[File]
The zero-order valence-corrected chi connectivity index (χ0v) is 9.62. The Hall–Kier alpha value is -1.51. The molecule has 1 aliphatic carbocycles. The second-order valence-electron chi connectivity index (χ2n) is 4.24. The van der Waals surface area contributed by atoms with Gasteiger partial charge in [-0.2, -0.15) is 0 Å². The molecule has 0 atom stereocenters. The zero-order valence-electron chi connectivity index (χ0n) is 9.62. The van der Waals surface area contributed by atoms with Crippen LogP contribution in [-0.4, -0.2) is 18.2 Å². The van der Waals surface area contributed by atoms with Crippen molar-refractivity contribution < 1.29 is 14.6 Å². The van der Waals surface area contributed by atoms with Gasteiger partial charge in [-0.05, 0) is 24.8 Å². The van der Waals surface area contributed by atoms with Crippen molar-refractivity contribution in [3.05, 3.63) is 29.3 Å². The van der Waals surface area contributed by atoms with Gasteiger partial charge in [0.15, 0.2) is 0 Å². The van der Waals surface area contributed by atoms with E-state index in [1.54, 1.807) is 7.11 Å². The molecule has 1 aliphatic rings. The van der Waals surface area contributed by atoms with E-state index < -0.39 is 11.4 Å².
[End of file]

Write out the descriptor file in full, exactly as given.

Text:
The zero-order valence-corrected chi connectivity index (χ0v) is 9.62. The Hall–Kier alpha value is -1.51. The molecule has 1 aliphatic carbocycles. The second-order valence-electron chi connectivity index (χ2n) is 4.24. The van der Waals surface area contributed by atoms with Gasteiger partial charge in [-0.2, -0.15) is 0 Å². The molecule has 0 atom stereocenters. The zero-order valence-electron chi connectivity index (χ0n) is 9.62. The van der Waals surface area contributed by atoms with Crippen LogP contribution in [-0.4, -0.2) is 18.2 Å². The van der Waals surface area contributed by atoms with Crippen molar-refractivity contribution < 1.29 is 14.6 Å². The van der Waals surface area contributed by atoms with Gasteiger partial charge in [-0.05, 0) is 24.8 Å². The van der Waals surface area contributed by atoms with Crippen molar-refractivity contribution in [3.05, 3.63) is 29.3 Å². The van der Waals surface area contributed by atoms with Gasteiger partial charge in [0.15, 0.2) is 0 Å². The van der Waals surface area contributed by atoms with E-state index in [1.54, 1.807) is 7.11 Å². The molecule has 1 aliphatic rings. The van der Waals surface area contributed by atoms with E-state index < -0.39 is 11.4 Å².